<Row ss:AutoFitHeight="0" ss:Height="18" ss:StyleID="s24">
<Cell ss:StyleID="s22"/>
<Cell ss:StyleID="s23"/>
<Cell ss:StyleID="s23"/>
<Cell ss:StyleID="s23"/>
<Cell ss:StyleID="s23"/>
<Cell ss:StyleID="s23"/>
<Cell ss:StyleID="s42"><Data ss:Type="String">Col head 01</Data></Cell>
<Cell ss:StyleID="s42"><Data ss:Type="String">Col head 02</Data></Cell>
<Cell ss:StyleID="s42"><Data ss:Type="String">Col head 03</Data></Cell>
<Cell ss:StyleID="s43"><Data ss:Type="String">Col head 04</Data></Cell>
<Cell ss:StyleID="s42"><Data ss:Type="String">Col head 05</Data></Cell>
<Cell ss:StyleID="s42"><Data ss:Type="String">Col head 06</Data></Cell>
<Cell ss:StyleID="s42"><Data ss:Type="String">Col head 07</Data></Cell>
<Cell ss:StyleID="s42"><Data ss:Type="String">Col head 08</Data></Cell>
<Cell ss:StyleID="s43"><Data ss:Type="String">Col head 09</Data></Cell>
<Cell ss:StyleID="s45"/>
<Cell ss:StyleID="s46"><Data ss:Type="String">Col head 10</Data></Cell>
<Cell ss:StyleID="s46"><Data ss:Type="String">Col head 11</Data></Cell>
<Cell ss:StyleID="s46"><Data ss:Type="String">Col head 12</Data></Cell>

You would then include this partial for each worksheet, details later.

Then you need to create another partial which ends one worksheet and starts the next, or you could have a generic end-worksheet partial. Keep doing this until you have a bunch to partials which describe the start and end of the workbook and sheets.
Here is an example of a worksheet end with a worksheet start

xml << %Q¬
<WorksheetOptions xmlns="urn:schemas-microsoft-com:office:excel">
<Header x:Margin="0.51181102362204722"/>
<Footer x:Margin="0.51181102362204722"/>
<PageMargins x:Bottom="0.59055118110236227" x:Left="0.74803149606299213"
x:Right="0.55118110236220474" x:Top="0.59055118110236227"/>
<Sorting xmlns="urn:schemas-microsoft-com:office:excel">
<Sort>Part Number</Sort>
<Worksheet ss:Name="RMA Form">

I then created a rxml file which is rendered from the action in the controller.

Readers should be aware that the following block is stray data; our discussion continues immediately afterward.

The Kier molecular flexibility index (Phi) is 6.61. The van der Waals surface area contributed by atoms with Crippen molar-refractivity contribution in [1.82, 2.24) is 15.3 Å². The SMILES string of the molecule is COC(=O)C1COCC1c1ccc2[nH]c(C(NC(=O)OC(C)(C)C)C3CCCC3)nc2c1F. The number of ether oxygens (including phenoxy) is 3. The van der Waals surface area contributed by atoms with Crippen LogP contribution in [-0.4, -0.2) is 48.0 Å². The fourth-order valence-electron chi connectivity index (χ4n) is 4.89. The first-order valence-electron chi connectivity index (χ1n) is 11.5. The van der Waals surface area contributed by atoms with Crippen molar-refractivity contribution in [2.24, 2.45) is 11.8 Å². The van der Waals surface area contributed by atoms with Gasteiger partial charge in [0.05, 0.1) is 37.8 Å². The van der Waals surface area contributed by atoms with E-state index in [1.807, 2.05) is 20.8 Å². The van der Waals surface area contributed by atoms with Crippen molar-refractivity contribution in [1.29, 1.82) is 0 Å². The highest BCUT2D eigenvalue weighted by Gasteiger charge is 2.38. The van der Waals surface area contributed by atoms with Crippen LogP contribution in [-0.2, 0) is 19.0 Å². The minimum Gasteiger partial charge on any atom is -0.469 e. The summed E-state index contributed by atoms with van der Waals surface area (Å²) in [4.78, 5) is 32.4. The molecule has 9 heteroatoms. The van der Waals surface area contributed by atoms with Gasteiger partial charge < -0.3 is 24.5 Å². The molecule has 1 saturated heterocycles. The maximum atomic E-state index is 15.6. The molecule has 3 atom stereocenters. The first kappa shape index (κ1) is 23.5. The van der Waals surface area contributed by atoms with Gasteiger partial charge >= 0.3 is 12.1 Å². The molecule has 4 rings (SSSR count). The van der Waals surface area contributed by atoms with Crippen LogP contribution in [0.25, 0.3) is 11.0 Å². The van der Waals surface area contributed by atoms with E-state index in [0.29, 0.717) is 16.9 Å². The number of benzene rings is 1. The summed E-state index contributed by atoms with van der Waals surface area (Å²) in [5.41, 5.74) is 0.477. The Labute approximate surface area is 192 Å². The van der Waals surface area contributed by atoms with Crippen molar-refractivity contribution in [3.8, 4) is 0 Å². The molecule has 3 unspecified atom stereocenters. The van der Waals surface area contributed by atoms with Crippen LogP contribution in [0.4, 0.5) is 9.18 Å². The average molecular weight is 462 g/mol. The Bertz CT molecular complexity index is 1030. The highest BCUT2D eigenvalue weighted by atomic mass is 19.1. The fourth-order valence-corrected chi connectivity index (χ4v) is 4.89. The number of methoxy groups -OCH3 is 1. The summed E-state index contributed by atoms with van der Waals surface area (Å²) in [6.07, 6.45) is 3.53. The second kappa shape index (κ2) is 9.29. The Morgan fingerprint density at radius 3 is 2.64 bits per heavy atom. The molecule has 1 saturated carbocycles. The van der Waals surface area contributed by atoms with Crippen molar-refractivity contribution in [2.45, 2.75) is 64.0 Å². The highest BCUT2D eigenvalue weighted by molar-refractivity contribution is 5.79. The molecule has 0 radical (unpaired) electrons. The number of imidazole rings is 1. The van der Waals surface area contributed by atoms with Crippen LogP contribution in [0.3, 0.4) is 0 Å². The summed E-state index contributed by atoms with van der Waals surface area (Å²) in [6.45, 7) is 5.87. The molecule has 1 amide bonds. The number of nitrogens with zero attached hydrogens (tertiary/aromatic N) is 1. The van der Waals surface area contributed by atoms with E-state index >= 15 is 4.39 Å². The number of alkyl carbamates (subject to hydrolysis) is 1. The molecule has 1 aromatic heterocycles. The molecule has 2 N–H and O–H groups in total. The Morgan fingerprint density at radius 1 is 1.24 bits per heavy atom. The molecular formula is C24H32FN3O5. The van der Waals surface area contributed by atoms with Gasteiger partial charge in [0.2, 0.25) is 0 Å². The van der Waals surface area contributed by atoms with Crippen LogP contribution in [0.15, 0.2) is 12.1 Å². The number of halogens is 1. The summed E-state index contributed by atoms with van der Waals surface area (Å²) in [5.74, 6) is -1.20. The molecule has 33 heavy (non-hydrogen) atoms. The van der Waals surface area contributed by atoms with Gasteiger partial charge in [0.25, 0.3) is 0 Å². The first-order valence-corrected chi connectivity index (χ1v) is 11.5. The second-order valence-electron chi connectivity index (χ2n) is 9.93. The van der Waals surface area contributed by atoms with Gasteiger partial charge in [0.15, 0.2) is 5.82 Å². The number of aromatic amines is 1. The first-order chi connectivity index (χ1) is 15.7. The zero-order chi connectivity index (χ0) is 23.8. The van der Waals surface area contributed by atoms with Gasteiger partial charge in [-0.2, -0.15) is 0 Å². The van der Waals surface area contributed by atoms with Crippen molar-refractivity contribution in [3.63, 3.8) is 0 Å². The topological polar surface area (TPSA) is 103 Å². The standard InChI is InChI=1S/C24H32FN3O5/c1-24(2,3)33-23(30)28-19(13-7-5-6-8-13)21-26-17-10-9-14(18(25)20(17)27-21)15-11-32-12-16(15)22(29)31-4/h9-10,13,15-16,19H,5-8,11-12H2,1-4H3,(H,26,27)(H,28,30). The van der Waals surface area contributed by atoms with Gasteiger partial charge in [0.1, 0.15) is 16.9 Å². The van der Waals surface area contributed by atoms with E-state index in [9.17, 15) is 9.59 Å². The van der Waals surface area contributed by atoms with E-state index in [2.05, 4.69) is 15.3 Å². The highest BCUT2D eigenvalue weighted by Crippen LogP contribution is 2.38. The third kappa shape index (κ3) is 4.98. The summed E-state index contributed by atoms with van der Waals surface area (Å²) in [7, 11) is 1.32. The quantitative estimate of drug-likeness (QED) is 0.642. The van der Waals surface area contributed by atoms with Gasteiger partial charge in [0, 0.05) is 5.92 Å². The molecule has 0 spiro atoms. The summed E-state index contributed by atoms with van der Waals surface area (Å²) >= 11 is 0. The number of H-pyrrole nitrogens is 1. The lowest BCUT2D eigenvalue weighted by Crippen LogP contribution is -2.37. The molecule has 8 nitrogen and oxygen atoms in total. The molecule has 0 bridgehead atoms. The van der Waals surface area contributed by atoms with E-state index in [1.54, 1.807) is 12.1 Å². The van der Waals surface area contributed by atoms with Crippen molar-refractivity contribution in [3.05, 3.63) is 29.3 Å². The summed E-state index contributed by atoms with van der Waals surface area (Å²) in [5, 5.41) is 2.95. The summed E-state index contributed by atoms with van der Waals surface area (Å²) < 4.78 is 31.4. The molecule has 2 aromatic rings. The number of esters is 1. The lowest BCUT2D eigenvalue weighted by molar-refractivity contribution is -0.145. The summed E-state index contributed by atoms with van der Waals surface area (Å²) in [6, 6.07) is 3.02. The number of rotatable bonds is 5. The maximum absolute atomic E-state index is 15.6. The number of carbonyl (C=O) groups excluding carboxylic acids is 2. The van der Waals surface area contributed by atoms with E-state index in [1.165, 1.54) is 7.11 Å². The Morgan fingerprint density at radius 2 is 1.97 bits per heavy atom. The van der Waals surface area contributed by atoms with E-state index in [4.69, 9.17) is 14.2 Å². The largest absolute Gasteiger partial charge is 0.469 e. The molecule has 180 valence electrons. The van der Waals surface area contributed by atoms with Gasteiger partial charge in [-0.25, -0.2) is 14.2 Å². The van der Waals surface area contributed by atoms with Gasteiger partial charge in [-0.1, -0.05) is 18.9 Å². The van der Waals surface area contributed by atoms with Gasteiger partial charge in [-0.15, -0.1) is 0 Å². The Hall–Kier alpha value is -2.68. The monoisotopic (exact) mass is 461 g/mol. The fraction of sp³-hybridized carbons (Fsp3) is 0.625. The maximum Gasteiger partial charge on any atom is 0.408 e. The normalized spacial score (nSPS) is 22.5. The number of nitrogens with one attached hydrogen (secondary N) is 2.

xml << render(:partial => 'wb_start_ws1_start')
xml.Table do
xml << render(:partial => 'ws_headings')
#dynamic data here
end #table
xml << render(:partial => 'ws1_end_ws2_start')
xml.Table do
xml << render(:partial => 'ws_headings')
#dynamic data here
end # table
xml << render(:partial => 'ws2_end_ws3_start')
xml.Table do
xml << render(:partial => 'ws_headings')
#dynamic data here
end # table
xml << render(:partial => 'ws3_end_wb_end')

Note the bit that goes: xml << render(:partial => 'wb_start')
This is how you render the static xml into the dynamic Builder output at certain points.
The #dynamic data bit looks like this
  aattrs = [:fld1,:fld2,:fld3,:fld4]
atypes = ['String','String','Number','String']
len = aattrs.length - 1
@collection.each do obj
xml.Row do
(0..len).each do i
xml.Cell 'ss:StyleID'=>"s76" do
dat = obj.send(aattrs[i])
if dat
xml.Data dat, 'ss:Type' => atypes[i]
xml.Data "#N/A", 'ss:Type' => 'String'
# add extra cells to pad out the styles
xml.Cell 'ss:StyleID'=>"s45"
3.times do
xml.Cell 'ss:StyleID'=>"s46" #nice bordered light blue boxes

So there you have it. You can produce Excel XML multiple worksheet workbook exports from Rails with exactly the styles and number formats as a regular Excel workbook.
Far better than CSV.